Language shapes perceptions and M emphasizes avoiding terms like "high/low functioning and more/less autistic" to describe neurodivergent and/or autistic individuals – as it can wrongly portray their support needs and abilities. Additionally, M adds that there is no such this as being "more or less autistic", an autistic person is just autistic; autistic traits widely vary person to person, and the variance is more like a pie chart rather than being linear.
Self-awareness and Unmasking Authenticity
Neurodiversity intersects with other societal aspects, challenging neuronormative models and making a greater awareness necessary in order to fight against prejudice and unconscious biases.
M reflected on their upbringing and the societal molds they were forced into. Raised with gender-specific norms, M adapted to expected behaviors, which shadowed their autistic traits. M accentuated the need to challenge norms rooted in colonialism, white supremacy, and patriarchy in order to connect with one's authentic self.
Representation Matters in Life Coaching
Noelle highlighted that individuals often seek coaches with relatable experiences. M's identity as neurodivergent resonates with other neurodivergent folks, who get the experience of having a coach who genuinely understands what they’re going through. Such representation is invaluable, especially given the high unemployment rates among neurodivergent individuals.
Effective Coaching for the Neurodivergent
For neurotypical coaches, the prime question is: How to effectively cater to neurodivergent clients?
While there is a great need for neurodivergent coaches to work with neurodivergent clients, M emphasizes that neurotypical coaches should undergo specialized training to work with neurodivergent clients – “learn from autistic people, not ‘about’ autistic people.” Noelle underscores the importance of validation. Coaches should acknowledge, validate, and cater to a neurodivergent client's experiences and needs.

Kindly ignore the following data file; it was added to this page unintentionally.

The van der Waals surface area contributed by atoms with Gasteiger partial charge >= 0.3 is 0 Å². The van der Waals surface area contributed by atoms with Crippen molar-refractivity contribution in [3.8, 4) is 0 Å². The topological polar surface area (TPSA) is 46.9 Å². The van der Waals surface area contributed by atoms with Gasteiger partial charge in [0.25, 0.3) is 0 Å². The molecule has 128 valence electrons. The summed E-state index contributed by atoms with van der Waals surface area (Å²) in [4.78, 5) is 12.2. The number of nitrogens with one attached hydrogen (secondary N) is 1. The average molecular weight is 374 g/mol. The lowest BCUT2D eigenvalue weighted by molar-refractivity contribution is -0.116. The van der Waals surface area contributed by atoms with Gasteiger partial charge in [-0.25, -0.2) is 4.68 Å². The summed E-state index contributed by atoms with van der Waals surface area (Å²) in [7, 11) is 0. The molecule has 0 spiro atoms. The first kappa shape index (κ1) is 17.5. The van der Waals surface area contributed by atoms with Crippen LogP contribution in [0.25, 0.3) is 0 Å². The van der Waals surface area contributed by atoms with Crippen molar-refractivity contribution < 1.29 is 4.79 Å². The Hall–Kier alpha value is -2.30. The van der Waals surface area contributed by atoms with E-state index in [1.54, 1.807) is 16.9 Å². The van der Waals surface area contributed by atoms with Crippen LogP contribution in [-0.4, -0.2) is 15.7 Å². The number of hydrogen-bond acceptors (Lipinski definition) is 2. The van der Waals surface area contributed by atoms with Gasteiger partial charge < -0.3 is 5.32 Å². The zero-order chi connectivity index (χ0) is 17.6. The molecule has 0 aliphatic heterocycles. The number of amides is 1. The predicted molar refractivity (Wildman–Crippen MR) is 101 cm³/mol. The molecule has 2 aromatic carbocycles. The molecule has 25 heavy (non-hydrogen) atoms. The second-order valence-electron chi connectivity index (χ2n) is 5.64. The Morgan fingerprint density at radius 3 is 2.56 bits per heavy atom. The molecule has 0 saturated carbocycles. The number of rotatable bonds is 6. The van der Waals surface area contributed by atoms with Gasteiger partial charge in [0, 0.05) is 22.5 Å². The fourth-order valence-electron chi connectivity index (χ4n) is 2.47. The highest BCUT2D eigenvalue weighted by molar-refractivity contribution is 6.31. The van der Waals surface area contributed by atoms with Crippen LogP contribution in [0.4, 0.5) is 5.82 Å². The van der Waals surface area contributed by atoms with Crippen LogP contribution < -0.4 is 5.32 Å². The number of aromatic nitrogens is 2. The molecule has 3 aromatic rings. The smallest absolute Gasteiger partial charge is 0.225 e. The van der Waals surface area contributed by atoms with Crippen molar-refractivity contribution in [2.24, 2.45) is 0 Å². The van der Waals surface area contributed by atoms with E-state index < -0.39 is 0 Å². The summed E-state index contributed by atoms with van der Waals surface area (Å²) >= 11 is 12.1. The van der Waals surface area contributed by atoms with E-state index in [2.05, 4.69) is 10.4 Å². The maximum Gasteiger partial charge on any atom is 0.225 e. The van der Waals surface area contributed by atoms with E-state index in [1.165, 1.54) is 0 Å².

M also reminds us to never assume that someone is neurodivergent:
“Don't assume that you're working with neurotypical clients. They may not tell you. Or they may not know! So the best case is to use neurodiversity affirming practices with all of your clients, not just clients who identify as neurodivergent.” - M Stoothoff
Coaching Tips for Working with Neurodivergent Clients:
- Awareness & Sensitivity: Avoid overriding clients and making unwarranted assumptions.
- Mindful Language: M stressed the importance of evading terms like "high-functioning" or any ableist language.
- Facial Expressions: Coaches should refrain from misinterpreting facial expressions of neurodivergent clients.
- Alexithymia: Recognizing that some clients might struggle to identify their emotions.
- Adaptable Coaching Methods: Offering alternative means like emails or chat might be beneficial.
M's journey as an individual and a coach highlights the broader challenges the neurodivergent community faces. Their narrative underscores authenticity, understanding, and representation's importance in coaching. Noelle aptly summarized it as the act of "noticing" and altruistically "lending one's voice”.
It's important to adopt practices that affirm and support neurodiversity not just in coaching, but across all areas of society. We as coaches can be a part of the movement towards inclusion and greater understanding of our intersecting identities.